Since assuming power, Putin has also worked to strengthen the Russian military and the GRU, Russia’s military intelligence agency. The GRU was undoubtedly very involved in the operation in Georgia, as was the SVR. There are some who suggest that Russian agents of influence may have played a part in convincing Georgian President Mikhail Saakashvili to attack South Ossetia and spring a trap the Russians had set.
Implications for Business
Since the fall of the Soviet Union, foreign corporations have been very busy in Russia as they scramble for market share, attempt to profit from Russia’s massive natural resources and seek to meet growing demand for consumer products. For these companies, growing Russian nationalism and tension with the West increases both the chance of regulatory and legal hassles and the possibility that Russian intelligence activity might be directed their way. In other words, as tensions rise, so could the risk for Western corporations.
Not all these problems are new. As a young KGB officer, Putin earned his living by stealing technology from the West. And he has since encouraged Russian intelligence agencies to expand their collection programs with the awareness that such information can assist the Russian economy and specifically the revival of the defense sector. While the Russians have an advanced weapons research and development infrastructure, they are very pragmatic. They do not see the need to spend the money to develop a technology from scratch when they can steal or buy it for a fraction of the cost and effort. This pragmatism was clearly demonstrated in their early nuclear weapons program.
Just as Russia’s reinvigorated intelligence collection efforts were gaining steam, the United States was hit by the 9/11 attacks. As a result, domestic intelligence agencies in the United States and many other Western nations focused on the counterterrorism mission and diverted counterintelligence resources to help in that fight. It would take several years for the domestic counterintelligence efforts to get back to their pre-9/11 levels, and like the Chinese, the Russian intelligence services took broad advantage of that window of opportunity to recruit sources and obtain critical information from foreign companies. Additionally, the Russians have gone to great lengths to steal intellectual property from foreign firms operating inside Russia, either by infiltrating their companies with agents or by recruiting employees.
The Russians are not only drawn to companies that produce sophisticated military equipment. Like the Chinese and others, they are interested in collecting information on emerging technology that is not yet classified but has potential military application. These sectors include materials research, nanotechnology, advanced electronics and information technology. Ultimately, however, they will not turn their backs on the opportunity to obtain sophisticated current weapons system data.
Russian collection and recruitment efforts will also not be confined to Russia or the United States. The Russians can gain as much information by recruiting an American businessman in Tokyo, Vienna or Mexico City as they can from one they recruit in New York or Seattle, if they choose their target wisely. The Soviets and Russians have long enjoyed operating out of third countries. During the Cold War, their primary platform for collecting intelligence against the United States was Mexico City, and their preferred platform to collect against European targets was Vienna.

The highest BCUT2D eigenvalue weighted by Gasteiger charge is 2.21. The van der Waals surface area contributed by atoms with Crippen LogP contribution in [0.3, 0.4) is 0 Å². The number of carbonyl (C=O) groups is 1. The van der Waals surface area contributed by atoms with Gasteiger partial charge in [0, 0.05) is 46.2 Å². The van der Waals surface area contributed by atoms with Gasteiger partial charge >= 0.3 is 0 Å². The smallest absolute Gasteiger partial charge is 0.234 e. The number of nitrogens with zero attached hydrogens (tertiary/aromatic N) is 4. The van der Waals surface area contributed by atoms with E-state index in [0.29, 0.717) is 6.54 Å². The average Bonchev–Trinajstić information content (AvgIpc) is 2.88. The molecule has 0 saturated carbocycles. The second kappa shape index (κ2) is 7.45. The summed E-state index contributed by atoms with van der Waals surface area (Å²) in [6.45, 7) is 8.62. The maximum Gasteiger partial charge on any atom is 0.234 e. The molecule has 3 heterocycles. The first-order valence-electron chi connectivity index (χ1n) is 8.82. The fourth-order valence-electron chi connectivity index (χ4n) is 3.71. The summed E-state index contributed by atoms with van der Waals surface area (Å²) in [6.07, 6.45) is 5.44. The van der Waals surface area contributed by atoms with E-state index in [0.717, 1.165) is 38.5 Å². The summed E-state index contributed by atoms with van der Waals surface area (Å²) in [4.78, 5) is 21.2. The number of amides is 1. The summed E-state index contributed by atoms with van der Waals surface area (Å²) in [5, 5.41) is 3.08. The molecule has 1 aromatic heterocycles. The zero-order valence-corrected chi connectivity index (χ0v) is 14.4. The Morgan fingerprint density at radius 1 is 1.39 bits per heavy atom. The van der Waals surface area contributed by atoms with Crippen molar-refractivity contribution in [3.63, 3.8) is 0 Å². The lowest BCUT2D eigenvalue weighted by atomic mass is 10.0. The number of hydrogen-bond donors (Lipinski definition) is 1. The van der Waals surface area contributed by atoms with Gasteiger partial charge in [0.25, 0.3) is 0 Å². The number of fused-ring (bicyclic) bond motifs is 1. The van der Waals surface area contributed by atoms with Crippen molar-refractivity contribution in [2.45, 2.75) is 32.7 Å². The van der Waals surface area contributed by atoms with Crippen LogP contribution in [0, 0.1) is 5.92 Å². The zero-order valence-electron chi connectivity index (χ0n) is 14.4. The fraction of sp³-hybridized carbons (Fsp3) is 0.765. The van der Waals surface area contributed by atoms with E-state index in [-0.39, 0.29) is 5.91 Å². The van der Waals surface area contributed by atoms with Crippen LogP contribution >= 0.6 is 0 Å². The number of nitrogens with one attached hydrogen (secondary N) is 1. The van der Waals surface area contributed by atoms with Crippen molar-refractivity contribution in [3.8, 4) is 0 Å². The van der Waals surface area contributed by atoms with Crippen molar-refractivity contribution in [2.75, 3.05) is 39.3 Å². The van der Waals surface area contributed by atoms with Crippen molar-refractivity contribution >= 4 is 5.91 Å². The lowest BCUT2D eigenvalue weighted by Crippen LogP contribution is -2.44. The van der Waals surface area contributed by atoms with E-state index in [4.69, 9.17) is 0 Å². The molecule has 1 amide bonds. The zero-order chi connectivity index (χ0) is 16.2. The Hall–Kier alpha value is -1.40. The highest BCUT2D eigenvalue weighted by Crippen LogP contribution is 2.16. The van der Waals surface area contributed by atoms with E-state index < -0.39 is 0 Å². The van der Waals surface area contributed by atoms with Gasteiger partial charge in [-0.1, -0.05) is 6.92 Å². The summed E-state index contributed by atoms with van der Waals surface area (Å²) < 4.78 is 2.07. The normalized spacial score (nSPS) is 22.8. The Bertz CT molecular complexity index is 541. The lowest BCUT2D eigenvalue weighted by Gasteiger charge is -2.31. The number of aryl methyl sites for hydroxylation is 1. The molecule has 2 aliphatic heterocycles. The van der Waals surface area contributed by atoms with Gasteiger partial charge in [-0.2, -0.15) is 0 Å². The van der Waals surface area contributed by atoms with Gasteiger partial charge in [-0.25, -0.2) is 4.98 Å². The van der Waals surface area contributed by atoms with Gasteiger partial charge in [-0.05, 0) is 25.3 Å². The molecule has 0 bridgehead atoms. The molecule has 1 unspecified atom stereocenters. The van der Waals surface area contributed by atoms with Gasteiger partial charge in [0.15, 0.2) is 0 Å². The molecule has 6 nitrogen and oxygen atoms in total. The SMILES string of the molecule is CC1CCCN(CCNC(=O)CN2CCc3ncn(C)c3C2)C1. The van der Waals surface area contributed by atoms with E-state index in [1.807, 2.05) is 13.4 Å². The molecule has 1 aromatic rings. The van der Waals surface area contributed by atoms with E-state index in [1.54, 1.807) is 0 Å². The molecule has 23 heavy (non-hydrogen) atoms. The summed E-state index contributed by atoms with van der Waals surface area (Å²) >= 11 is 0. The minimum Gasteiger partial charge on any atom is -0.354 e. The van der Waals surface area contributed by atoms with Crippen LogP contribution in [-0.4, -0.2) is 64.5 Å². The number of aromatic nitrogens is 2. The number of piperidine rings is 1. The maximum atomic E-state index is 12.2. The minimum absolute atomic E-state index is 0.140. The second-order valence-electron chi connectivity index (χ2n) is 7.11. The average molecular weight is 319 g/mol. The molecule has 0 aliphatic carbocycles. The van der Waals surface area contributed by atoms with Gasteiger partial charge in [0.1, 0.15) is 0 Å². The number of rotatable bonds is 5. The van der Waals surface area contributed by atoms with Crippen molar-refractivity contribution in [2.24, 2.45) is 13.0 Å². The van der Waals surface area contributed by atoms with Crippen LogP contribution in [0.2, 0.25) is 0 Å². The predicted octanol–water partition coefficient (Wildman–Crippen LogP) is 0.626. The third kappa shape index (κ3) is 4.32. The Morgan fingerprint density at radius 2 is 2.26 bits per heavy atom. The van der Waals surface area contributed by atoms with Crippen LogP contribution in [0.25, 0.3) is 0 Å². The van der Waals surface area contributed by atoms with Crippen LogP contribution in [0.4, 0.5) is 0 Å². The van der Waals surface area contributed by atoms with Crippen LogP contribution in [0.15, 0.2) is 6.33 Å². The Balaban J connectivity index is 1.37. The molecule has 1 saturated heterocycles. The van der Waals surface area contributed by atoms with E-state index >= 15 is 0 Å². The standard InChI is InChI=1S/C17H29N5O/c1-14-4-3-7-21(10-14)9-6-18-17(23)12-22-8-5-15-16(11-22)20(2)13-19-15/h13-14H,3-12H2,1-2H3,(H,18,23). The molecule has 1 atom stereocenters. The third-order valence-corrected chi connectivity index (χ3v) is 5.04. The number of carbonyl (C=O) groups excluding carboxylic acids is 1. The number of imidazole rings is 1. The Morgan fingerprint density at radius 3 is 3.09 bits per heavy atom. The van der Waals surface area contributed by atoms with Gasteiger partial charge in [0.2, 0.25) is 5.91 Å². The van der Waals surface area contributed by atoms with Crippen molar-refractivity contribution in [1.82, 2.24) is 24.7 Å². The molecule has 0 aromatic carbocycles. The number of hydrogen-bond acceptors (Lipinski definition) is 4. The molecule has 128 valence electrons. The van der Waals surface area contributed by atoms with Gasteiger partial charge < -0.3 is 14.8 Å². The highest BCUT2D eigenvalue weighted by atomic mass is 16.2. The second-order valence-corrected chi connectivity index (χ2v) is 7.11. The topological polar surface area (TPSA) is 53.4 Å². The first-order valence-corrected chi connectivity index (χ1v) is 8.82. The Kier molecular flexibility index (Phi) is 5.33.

Former KGB officers are also heavily involved in trafficking Russian and Eastern European women for prostitution in Tokyo, Dubai and Miami. These former KGB officers could easily utilize their positions of access to identify potential recruits for friends at their old agency, perhaps for a profit — consider how many former intelligence officers now are working as contractors for U.S. intelligence. The FSB/SVR might not be the KGB in name, but they clearly are the KGB in spirit and will not hesitate to use sexual or other blackmail if that is more effective than money, ideology or ego as a recruiting hook.
For Western companies operating inside Russia, an increase in tensions will, in all likelihood, mean an increased scrutiny of the companies’ activities as well as an increased focus on their expatriate employees in an effort to recruit sources and to locate Western intelligence officers. Like it or not, all intelligence agencies use nonofficial cover to get their officers into hostile countries — and corporate cover is widely used. Indeed, the Russians have long claimed that the United States and other countries have been using businesses and nongovernmental organizations to provide cover to intelligence officers seeking to undermine Russian influence in the former Soviet Union and to operate inside Russia itself.
Nonofficial cover officers (referred to as NOCs in intelligence parlance) are intelligence officers without visible links to their government and therefore not protected by diplomatic immunity. For this reason, NOC operations are somewhat riskier. Harder to identify as intelligence officers, NOCs are frequently assigned to sensitive tasks — those that a host country counterintelligence service would dearly love to learn about.
Keeping this in mind, Russian counterintelligence services will be carefully looking over the business visa applications of Western companies. Surveillance activities on expatriate employees will also likely increase as the Russians work to identify any potential undercover intelligence officers. They will also seek to recruit expatriate and local employees who can act as spotters to identify any potential intelligence officers.
This surveillance of Western businesses may apply to both corporate offices and employees’ residences. Businessmen may be physically surveilled and their residences subjected to technical surveillance and mail/garbage covers. Domestic workers may also be recruited in an effort to collect information on their employers. Known or suspected NOCs will be carefully watched and will likely even be overtly harassed.
So far, we have not heard of the Russians directing this type of aggressive surveillance activity against U.S. companies, or of U.S. companies having problems obtaining visas for their employees. But as the tensions increase between Russia and the United States, and as intelligence operations become increasingly hostile, it is only a matter of time before they do.